Government, Village Life

More Traffic Calming Coming

“Join the City of Miami, District 2 Commissioner Damian Pardo and the Department of Resilience and Public Works (RPW) for a meeting to discuss plans for a Traffic Calming Study in West Coconut Grove.” That was the message of a flyer announcing a community meeting at Armbrister Park at 6:30 p.m., Wed., March 27.

Commissioner Pardo, District 2 Coconut Grove Liaison Javier Gonzalez, and City staff and consultants were there to present the study’s findings. A group of residents were there to ask questions and provide feedback. Most in the audience came to talk about traffic calming in the West Grove. Soon, however, it became clear that the study area was not just the West Grove. It’s almost evenly divided between the West Grove/Little Bahamas and the Center Grove. It begins at U.S. 1 on the west and ends at 27th Ave. on the east. Henceforth, says Gonzalez, the project will be referred to as the Little Bahamas and Center Grove traffic calming study.

That wasn’t the only glitch. Many participants pointed out that by making Grand Ave. the southern boundary, the study left out a significant part of the West Grove. The presenters said they would welcome comments about traffic calming for the entire West Grove. Participants said that traffic calming improvements in the South Grove, still in progress, have been made only in the wealthy area south of Loquat Ave. That’s not completely accurate. Although the area between Grand and Loquat Ave., the presumptive border between the West Grove and the South Grove, has not been the subject of a traffic study, several traffic calming devices have been installed there in recent years and traffic counts have been conducted. There’s also a plan for traffic calming on historic Charles Ave.

At the meeting, the consultants pointed out that data for the study was collected from 24-hour spot sensors (automatic traffic recorders, or ATRs—click on the image to enlarge it) placed at strategic locations and intersections throughout the area to measure traffic, speeding, and vehicle characteristics. The initial findings showed that the majority (88%) of crashes involved property damage, not bodily injury. The study also claimed there were no fatalities, although one participant pointed out that there was a fatality involving a car and go-cart collision on the corner of Douglas Rd. and Grand Ave. a year or two ago.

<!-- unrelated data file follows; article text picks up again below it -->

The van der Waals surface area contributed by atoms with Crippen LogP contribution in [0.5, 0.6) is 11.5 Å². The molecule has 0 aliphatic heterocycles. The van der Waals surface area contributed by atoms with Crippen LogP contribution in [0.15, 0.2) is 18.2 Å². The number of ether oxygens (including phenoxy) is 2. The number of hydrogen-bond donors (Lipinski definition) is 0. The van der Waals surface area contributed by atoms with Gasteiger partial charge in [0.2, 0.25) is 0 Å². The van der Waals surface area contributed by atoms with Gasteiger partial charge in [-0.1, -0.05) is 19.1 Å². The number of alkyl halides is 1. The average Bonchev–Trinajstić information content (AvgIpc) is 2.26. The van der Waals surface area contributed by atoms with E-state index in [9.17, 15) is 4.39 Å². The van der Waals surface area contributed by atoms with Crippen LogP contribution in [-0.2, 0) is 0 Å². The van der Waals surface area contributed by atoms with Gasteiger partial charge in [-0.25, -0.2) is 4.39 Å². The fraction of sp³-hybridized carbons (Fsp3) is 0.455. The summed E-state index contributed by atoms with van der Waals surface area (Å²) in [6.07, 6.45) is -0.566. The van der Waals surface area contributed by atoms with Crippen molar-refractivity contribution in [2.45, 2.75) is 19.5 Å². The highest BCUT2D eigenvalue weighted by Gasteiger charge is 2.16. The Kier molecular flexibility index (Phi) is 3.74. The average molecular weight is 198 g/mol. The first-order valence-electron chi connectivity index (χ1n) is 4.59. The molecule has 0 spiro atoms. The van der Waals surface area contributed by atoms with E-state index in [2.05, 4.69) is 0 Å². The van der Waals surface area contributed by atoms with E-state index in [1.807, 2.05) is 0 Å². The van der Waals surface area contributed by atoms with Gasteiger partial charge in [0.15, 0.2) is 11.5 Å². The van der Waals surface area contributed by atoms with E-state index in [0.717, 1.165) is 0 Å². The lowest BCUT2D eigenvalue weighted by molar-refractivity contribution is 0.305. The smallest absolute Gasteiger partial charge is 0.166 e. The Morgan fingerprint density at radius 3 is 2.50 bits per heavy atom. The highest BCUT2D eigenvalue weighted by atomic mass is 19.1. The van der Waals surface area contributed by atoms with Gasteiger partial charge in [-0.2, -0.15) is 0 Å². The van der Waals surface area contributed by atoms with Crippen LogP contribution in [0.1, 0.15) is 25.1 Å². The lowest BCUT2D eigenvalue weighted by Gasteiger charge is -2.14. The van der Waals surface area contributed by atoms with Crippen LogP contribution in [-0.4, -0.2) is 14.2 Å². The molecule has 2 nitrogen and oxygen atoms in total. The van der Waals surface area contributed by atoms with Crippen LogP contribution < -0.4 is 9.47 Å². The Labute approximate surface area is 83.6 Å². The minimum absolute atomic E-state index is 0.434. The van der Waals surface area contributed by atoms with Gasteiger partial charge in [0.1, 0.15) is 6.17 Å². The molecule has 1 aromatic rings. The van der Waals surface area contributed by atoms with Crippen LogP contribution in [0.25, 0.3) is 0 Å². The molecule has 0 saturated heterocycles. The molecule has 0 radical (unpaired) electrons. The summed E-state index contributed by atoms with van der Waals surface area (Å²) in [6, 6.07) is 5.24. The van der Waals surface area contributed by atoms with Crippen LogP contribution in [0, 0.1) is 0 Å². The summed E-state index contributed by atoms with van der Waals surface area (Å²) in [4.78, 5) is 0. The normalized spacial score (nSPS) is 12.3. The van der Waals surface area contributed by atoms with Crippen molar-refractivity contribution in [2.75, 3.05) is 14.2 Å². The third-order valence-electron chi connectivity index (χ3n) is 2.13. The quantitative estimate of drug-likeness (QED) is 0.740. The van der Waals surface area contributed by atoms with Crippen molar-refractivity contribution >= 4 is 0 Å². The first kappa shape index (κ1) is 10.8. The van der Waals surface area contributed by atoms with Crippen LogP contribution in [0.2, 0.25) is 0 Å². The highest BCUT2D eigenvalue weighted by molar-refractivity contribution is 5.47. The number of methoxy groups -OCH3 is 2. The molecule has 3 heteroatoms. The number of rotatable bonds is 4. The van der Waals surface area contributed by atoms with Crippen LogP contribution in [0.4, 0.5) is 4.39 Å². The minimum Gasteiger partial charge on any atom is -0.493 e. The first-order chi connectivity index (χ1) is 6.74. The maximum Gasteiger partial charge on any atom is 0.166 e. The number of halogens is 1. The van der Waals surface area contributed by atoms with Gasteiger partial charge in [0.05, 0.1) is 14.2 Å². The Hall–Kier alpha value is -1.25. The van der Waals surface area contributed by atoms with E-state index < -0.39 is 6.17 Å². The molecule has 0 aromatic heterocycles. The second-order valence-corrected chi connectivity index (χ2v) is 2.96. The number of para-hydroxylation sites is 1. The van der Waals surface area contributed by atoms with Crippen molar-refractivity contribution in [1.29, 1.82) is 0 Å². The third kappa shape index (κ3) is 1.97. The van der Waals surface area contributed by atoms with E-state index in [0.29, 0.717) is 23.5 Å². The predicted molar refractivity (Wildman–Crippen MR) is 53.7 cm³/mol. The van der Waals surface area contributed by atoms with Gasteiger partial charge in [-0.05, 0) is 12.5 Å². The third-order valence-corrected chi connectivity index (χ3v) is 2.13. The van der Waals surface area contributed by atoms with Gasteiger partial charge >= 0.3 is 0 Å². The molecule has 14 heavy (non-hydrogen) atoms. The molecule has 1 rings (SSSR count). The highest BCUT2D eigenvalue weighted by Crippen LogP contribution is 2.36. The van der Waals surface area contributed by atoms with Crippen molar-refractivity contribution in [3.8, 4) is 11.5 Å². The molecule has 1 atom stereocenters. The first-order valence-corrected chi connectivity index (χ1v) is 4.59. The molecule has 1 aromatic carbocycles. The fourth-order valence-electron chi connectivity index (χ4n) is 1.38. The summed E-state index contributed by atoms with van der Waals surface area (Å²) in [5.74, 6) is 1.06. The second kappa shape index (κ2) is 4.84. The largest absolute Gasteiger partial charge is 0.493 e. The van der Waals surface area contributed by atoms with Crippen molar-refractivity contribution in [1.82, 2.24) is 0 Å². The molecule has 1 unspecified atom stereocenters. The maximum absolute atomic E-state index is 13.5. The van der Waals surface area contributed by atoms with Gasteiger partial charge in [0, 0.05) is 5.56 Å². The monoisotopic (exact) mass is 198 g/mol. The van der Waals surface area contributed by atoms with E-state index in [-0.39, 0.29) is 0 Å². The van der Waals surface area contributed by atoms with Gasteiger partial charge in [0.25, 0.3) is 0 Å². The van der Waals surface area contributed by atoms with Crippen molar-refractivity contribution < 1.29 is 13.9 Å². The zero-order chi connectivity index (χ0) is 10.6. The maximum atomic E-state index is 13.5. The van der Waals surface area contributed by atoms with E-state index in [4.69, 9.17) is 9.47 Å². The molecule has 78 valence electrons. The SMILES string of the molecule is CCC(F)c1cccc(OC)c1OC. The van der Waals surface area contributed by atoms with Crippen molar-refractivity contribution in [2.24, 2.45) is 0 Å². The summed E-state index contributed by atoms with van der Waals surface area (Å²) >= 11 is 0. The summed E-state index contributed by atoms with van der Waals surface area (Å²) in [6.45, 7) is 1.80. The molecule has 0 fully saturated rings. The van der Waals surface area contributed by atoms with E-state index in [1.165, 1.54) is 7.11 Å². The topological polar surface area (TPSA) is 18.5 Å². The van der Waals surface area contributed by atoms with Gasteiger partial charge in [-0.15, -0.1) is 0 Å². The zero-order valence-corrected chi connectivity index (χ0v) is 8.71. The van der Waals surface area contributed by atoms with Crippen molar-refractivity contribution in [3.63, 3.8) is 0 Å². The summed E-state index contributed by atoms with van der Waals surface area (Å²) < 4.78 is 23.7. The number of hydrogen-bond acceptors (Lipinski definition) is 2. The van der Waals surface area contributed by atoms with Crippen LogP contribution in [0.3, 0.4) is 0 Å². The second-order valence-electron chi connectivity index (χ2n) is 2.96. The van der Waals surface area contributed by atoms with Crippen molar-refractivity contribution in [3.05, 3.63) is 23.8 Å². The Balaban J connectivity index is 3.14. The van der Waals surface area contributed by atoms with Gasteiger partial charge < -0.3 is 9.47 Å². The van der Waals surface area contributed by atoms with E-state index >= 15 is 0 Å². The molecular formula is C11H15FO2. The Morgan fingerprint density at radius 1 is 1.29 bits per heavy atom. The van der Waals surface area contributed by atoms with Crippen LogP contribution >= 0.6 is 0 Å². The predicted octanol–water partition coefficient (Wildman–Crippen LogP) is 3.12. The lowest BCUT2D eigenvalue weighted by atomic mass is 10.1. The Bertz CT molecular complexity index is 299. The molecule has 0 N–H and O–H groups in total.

Some in the audience remarked on the need for sidewalks in the West Grove so children could walk safely to school. The presenters replied that adding sidewalks in the Grove will be a long and arduous effort due to the legalities surrounding property owners’ easements. Improving safe mobility is further complicated because the Grove’s streets are under the jurisdiction of three different government entities—the City, the County, and the State. Nevertheless, the final report will recommend a variety of traffic-calming devices for the area.

The next step is to review input from the community, fine-tune the data results, and make final recommendations based on those findings. There will be other opportunities for review and feedback. Commissioner Pardo stated that once the study is completed, he will find the budget dollars to fund the needed improvements.

“Even if people missed the meeting, we are encouraging everybody to write us if they have any concerns or questions,” says Javier Gonzalez. “Sometimes people have issues with streets that belong to the County, and we have no control over those streets. But we want to be the first line of defense.”

To view the Little Bahamas & Center Grove Traffic Calming Study presented at the March 27 meeting, click here.
 
To view a summary of the 2021 South Grove Traffic Calming Study, click here.

To view a recent update on the South Grove Traffic Calming Project and the installation of traffic calming devices, still in progress, click here.

Contact Javier Gonzalez by phone/text at (305) 582-5085 and by email at [email protected].

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